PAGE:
5) Respiratory infection preventive behaviors

Respiratory infection preventive behaviors are medically recommended behaviors that individuals voluntarily perform to prevent respiratory infections, and they include hand washing, cough etiquette and oral hygiene.

  • Hand washing and cough etiquette were measured with a modified version of Park's [21] tool used to measure hand washing and cough etiquette. We modified that by adding and supplementing some items to reflect the proper methods of hand washing and cough etiquette recommended by the Korea Centers for Disease Control and Prevention. The tool consists of a total of 4 items on 5-point Likert scale, such as ‘I wash my hands with soap 8 times a day for at least 30 seconds’ and ‘I cover my mouth with a tissue or my elbow when I sneeze or cough’. Higher scores indicate higher level of compliance with hand washing and cough etiquette. The content validity of the tool was verified by five experts, and the CVI was 0.95. The reliability(Cronbach's α) was .74 in this study. In addition, the item about frequency according to time and method was added to examine the specific hand washing compliance.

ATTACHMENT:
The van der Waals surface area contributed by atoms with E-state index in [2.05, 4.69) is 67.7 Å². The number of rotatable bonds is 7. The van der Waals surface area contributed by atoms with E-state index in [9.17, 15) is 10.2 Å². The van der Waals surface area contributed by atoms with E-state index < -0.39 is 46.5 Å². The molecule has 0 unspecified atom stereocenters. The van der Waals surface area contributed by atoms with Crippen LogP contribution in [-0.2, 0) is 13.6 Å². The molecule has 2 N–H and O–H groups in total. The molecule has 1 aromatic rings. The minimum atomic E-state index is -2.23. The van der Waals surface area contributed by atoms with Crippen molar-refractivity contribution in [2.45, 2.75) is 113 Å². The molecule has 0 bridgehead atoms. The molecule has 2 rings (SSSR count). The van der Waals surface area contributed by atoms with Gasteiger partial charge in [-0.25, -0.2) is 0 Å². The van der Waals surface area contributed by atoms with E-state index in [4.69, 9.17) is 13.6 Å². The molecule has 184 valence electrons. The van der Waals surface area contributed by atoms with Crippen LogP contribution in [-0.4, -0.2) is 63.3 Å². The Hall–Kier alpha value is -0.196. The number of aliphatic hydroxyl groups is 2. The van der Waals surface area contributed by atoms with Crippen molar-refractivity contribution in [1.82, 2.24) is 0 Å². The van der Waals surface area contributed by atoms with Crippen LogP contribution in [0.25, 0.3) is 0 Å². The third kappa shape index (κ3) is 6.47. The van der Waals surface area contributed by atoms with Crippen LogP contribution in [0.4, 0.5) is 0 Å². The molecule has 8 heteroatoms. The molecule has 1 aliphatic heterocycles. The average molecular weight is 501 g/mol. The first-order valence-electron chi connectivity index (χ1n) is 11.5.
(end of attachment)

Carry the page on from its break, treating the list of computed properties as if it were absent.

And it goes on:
• The Index for Oral Hygiene Behavior developed by Buunk-Werkhoven et al.[22] was used to assess oral hygiene after approval from the developer. The original tool was modified through the processes of translation, back-translation, and supplementation. One graduate student who is fluent in both English and Korean translated the original version into Korean, and another graduate student back-translated the translation into English. Then, the translations were reviewed and the tool was modified to make it suitable for older people in Korea. This instrument consists of a total of 8 items, each item is rated on 0~4 point according to the method presented by Buunk-Werkhoven et al. [22], and the total scores range from 0 to 17 points. Higher scores indicate higher levels of compliance with oral hygiene. The CVI calculated by the five experts was 0.98, and the reliability (Cronbach's α) was .77 in this study.